Just a single sheet of graphene could produce headphones that have a frequency response comparable to a pair of Sennheisers, as some scientists at UC Berkeley recently showed us.

 

High-power graphene supercapacitors would make batteries obsolete.  You wouldn’t have to charge your phone for years.

 

Graphene could pave the way for bionic devices in living tissues that could be connected directly to your neurons. So people with spinal injuries, for example, could re-learn how to use their limbs.

 

Asking Guys For Sex (Social Experiment)


 

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The Whatever YouTube video team has done a social experiment to take this research into the field. In a video, college dudes are suddenly approached by an attractive co-ed, who asks if they want to have sex with her. It started off with one man calling the police. Other responses included “Have you been drinking?” and “Are you … what?” Guessing that every guy said yes? Think again.

 

The State Of Marital Sex In 2012.


Getting married has tons of stigma’s attached to it, one of the biggest being that sex decreases by a massive amount once you’ve tied the knot.  Weather this is true or not for every married couple, the world will never know, but iVilliage did a survey that had some very interesting statistics among married couples.  Check the method.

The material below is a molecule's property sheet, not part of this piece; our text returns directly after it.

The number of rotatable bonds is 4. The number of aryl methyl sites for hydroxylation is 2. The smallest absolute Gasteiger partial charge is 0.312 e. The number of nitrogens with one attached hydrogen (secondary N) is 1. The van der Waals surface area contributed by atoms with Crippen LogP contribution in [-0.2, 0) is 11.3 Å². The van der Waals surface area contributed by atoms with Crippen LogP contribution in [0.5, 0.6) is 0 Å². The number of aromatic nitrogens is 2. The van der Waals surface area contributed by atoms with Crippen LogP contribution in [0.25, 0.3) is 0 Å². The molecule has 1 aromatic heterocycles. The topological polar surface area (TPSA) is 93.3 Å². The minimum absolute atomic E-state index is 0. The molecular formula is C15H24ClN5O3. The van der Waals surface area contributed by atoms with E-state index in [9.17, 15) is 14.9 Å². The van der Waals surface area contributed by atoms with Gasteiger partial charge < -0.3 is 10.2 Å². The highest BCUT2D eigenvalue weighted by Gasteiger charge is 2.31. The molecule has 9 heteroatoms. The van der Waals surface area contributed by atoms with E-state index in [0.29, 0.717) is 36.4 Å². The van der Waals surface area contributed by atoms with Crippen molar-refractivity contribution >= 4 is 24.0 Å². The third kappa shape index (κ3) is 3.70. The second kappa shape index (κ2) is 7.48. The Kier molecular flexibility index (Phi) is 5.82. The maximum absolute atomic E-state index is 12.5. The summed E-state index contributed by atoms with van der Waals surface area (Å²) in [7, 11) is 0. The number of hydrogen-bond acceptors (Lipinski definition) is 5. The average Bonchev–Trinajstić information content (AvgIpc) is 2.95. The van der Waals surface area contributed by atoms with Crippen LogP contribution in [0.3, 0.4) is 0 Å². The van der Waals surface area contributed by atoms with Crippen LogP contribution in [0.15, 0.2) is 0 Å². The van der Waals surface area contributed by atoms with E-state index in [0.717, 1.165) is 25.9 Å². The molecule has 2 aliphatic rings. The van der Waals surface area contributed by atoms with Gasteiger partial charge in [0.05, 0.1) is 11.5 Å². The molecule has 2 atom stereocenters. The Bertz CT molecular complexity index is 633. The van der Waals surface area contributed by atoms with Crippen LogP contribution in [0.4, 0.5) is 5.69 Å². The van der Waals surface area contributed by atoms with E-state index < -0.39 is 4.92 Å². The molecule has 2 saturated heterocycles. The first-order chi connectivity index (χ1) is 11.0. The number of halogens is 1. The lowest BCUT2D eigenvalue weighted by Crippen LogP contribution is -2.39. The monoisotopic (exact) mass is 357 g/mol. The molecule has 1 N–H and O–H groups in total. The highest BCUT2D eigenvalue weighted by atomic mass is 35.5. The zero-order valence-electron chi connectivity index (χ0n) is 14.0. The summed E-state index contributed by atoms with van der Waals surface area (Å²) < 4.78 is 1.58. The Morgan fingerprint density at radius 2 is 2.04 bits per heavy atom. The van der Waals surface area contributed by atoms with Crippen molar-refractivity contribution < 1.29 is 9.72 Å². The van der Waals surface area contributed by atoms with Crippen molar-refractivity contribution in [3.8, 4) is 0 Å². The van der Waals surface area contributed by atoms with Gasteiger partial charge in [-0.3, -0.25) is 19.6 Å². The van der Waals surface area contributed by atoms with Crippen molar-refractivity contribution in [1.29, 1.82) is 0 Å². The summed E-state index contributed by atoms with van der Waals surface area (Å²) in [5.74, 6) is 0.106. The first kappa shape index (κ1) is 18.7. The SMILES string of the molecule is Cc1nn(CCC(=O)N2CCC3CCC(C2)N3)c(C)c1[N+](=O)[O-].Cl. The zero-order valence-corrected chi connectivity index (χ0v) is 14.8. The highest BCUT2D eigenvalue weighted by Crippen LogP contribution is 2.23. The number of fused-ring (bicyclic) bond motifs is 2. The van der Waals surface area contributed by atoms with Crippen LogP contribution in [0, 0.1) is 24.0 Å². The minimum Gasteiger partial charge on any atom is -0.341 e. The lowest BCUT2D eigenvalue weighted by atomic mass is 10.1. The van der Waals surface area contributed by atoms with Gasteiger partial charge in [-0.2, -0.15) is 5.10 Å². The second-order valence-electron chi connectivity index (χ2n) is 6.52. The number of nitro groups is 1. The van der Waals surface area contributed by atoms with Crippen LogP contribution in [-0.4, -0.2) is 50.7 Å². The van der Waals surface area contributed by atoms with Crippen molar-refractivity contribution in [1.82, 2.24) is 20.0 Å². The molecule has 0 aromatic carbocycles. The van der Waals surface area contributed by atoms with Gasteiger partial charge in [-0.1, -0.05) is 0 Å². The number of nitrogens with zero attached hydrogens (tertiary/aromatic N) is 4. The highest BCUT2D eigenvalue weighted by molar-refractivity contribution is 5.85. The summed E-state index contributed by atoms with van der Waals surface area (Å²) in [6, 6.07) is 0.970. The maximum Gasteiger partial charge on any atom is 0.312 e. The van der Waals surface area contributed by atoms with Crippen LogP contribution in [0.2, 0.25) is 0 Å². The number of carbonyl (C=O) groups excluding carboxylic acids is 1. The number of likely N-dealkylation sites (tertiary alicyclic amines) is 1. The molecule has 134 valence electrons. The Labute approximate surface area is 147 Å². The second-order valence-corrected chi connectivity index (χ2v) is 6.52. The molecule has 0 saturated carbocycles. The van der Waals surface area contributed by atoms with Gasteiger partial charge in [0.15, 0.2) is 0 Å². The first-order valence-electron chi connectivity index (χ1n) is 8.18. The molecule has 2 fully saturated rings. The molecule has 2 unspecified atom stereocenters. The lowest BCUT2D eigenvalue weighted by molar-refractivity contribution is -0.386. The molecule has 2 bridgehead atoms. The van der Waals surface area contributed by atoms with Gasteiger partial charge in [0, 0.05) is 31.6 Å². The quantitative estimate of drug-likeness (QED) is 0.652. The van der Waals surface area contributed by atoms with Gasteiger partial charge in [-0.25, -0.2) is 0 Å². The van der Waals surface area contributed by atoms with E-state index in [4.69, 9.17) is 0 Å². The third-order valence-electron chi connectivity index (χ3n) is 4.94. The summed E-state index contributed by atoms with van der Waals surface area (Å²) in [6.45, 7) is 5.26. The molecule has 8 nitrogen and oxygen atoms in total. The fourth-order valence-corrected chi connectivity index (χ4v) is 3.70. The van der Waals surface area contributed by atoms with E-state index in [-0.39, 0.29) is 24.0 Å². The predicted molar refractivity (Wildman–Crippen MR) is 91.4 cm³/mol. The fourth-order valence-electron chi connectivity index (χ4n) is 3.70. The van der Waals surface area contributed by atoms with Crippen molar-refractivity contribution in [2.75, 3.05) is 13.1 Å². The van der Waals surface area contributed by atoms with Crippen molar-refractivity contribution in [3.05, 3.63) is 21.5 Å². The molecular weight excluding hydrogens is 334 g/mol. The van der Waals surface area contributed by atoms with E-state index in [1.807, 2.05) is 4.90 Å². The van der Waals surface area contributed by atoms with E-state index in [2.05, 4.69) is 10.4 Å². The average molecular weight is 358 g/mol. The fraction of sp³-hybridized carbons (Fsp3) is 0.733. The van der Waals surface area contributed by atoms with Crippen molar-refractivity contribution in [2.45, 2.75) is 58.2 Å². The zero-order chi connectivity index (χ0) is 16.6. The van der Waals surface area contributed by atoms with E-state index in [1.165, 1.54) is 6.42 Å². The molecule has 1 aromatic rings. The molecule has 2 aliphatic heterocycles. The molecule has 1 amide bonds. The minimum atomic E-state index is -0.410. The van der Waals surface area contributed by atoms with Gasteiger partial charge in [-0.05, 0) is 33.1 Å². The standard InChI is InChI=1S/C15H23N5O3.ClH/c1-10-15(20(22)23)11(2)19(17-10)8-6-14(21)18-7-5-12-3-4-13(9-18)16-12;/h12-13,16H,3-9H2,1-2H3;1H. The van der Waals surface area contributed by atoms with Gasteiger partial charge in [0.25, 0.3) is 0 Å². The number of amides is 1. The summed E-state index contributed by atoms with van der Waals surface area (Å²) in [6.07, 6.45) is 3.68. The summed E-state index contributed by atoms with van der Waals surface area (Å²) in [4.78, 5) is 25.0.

Hopefully saying something nice will help more married men get it in.

Is Starting A Business Safer Than Keeping Your Job?


While doing the research necessary for starting another new business, I found some statistics about the job market that were somewhat shocking. With a slow economy, many people have turned to entrepreneurship as a means to pay the bills. Which begs the question, what’s better today — getting a job or starting a business?  I dug deep to find out the numbers and have compared the risk of starting a business to keeping a job. If you’ve ever thought about starting your own company, take a look at our graphic below to help decide if entrepreneurship is right for you.

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Do Colors Effect The Way You Buy?